The heading of the e-mail titled ‘a case of political amnesia’ bore the name of Anand Ramlogan Attorney General.
The five-page e-mail, a copy of which was obtained yesterday by Newsday, was reportedly circulated during Thursday’s post- Cabinet meeting at which it was agreed that Persad-Bissessar, currently on a State visit to India, and acting Prime Minister and Finance Minister Winston Dookeran were not to comment on the raging issue.
Dookeran spoke at Thursday’s briefing but refused to express any views on calls from several quarters for the CJ Archie and Justice Kangaloo to return their Silk.
The preface to the e-mail, allegedly sent from Attorney General Anand Ramlogan’s, officeto the majority of Government members, read: “This statement has not been issued by the AG but has been provided for the general information and use so that people can make informed comments (if they so desire).
“There is no question about the Honourable Chief Justice and Justice Kangaloo being asked to return Silk. The same applies to PM and AG. We are unfairly targeted in light of our political history and there is ample precedent,” the statement said. It bore the name Anand Ramlogan.
The e-mail was broken up into several sub-headings, one of which stated that the “root of this controversy is now the popular sport of government bashing.” It is for those consumed with this new activity, the appointment of silk was the proverbial lamp-post waiting for a passing dog.
The e-mail added that the process now being criticised was never raised by any of the senior silks who gave ANR Robinson’s appointment a silent stamp of approval.
The e-mail also crtiticised Karl Hudson-Phillips who made no objection when during the NAR regime sitting Chief Justice Clinton Bernard was conferred with silk.
“Were these principles considered dormant then but have suddenly sprung to life now that a People’s Partnership Government is in office?”
The e-mail said at the time Clinton Bernard was appointed Senior Cunsel on the advice of Mr Robinson, the president of the Law Association was Michael de la Bastide, but there is no evidence of any objection from him at that time. With respect to Martin Daly the e-mail said “somehow he missed the donkey cart that was being driven through the Judiciary then.”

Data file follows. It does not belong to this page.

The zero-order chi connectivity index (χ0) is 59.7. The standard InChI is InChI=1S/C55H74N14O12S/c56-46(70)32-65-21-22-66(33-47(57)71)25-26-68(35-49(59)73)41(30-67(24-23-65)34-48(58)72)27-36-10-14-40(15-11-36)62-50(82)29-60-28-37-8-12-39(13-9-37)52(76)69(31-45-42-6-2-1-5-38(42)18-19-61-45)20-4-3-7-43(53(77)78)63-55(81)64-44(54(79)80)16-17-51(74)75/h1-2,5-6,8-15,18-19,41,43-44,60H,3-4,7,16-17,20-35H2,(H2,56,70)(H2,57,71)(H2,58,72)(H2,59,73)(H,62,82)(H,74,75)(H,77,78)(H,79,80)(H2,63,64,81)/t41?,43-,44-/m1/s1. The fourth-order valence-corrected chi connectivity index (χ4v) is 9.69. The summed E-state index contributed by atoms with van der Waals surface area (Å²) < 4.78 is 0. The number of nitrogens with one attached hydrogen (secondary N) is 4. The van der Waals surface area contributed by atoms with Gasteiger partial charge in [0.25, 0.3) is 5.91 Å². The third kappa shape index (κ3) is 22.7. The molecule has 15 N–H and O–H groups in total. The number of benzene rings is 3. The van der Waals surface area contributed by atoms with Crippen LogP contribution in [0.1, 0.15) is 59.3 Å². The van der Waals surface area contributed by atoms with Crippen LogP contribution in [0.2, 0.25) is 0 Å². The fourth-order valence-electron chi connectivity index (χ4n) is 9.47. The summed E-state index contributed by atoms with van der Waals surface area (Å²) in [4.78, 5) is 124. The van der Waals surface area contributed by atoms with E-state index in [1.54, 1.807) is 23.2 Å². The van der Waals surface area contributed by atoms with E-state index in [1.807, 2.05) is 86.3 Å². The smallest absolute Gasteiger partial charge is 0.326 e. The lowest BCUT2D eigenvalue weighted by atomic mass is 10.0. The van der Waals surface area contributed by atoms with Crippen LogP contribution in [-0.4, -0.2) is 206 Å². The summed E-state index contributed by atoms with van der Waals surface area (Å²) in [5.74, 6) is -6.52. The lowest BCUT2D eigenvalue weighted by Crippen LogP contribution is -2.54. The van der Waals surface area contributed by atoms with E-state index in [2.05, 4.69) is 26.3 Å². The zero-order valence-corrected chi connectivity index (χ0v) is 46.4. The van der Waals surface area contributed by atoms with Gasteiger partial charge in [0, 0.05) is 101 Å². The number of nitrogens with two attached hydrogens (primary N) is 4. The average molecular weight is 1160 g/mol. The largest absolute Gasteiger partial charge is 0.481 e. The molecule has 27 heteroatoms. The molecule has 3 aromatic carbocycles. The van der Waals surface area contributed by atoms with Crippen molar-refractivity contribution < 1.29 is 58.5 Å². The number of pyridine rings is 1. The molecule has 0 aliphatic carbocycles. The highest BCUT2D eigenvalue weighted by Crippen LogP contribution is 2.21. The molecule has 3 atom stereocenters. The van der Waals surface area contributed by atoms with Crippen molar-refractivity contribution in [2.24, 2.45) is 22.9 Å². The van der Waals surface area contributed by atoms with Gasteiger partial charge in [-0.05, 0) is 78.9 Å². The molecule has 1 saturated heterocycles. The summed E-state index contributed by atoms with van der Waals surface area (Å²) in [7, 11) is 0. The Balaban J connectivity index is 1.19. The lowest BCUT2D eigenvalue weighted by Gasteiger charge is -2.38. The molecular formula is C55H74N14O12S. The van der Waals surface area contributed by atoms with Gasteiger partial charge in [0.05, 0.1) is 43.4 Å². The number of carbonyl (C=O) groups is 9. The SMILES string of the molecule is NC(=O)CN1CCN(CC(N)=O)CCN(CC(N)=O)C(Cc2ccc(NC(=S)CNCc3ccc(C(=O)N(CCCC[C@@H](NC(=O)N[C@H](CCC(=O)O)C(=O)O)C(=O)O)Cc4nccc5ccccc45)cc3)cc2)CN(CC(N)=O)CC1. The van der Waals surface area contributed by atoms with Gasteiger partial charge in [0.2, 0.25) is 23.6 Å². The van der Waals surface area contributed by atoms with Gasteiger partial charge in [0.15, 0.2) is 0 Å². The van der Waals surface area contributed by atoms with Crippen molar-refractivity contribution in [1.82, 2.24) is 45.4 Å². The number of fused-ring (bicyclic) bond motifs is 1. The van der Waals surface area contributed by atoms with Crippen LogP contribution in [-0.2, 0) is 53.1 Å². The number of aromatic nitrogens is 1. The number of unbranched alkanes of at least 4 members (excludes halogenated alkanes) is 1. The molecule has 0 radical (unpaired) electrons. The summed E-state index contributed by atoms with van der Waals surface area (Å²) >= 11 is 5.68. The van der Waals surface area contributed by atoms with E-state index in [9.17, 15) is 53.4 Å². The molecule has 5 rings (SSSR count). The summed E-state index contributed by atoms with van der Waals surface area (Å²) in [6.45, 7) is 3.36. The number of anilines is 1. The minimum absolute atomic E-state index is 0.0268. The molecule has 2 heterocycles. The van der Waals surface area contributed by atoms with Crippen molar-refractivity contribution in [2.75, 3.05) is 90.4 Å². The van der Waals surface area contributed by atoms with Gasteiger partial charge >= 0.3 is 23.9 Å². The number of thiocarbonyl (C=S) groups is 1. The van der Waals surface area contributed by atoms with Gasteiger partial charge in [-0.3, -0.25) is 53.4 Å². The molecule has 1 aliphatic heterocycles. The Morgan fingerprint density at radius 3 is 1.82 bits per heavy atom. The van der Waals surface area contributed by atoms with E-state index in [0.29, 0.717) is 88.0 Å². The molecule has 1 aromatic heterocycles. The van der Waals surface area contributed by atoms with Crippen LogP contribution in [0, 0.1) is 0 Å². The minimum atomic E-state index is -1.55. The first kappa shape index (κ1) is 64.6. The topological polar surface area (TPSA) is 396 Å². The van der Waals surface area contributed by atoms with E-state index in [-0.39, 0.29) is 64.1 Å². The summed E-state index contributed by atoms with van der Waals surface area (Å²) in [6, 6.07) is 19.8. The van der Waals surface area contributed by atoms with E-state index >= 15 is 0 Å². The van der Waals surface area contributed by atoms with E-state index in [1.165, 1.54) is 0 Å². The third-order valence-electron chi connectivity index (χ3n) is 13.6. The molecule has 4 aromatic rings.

“The e-mail; continued “the idea of the appointment of judges as Senior Counsel breeches the doctrine of separation of powers is absurd. Some had suggested that National Awards might be more appropriate. Would that not be subjected to similar criticism ?”
“Individual independence and integrity of judges are not compromised by the conferring of an award or honour by the executive arm of the State. This has long been recognised that it is now established in our system by conferring national awards to sitting judges.”
Finally, the e-mail pointed out that Senior Counsel is reserved for advocates who have demonstrated excellence and distinguished themselves at the Bar is specious and disingenious. “There is therefore no basis or rationale for the elitist demand by some that the CJ and Mr Kangaloo return their instruments.”
The e-mail ends that “the time has come for society to ask these Senior Counsel practicing at the Bar to give back to the community. The law and society is in a constant state of evolution. The appointment of Silk cannot remain shackled throughtout our colonial past.”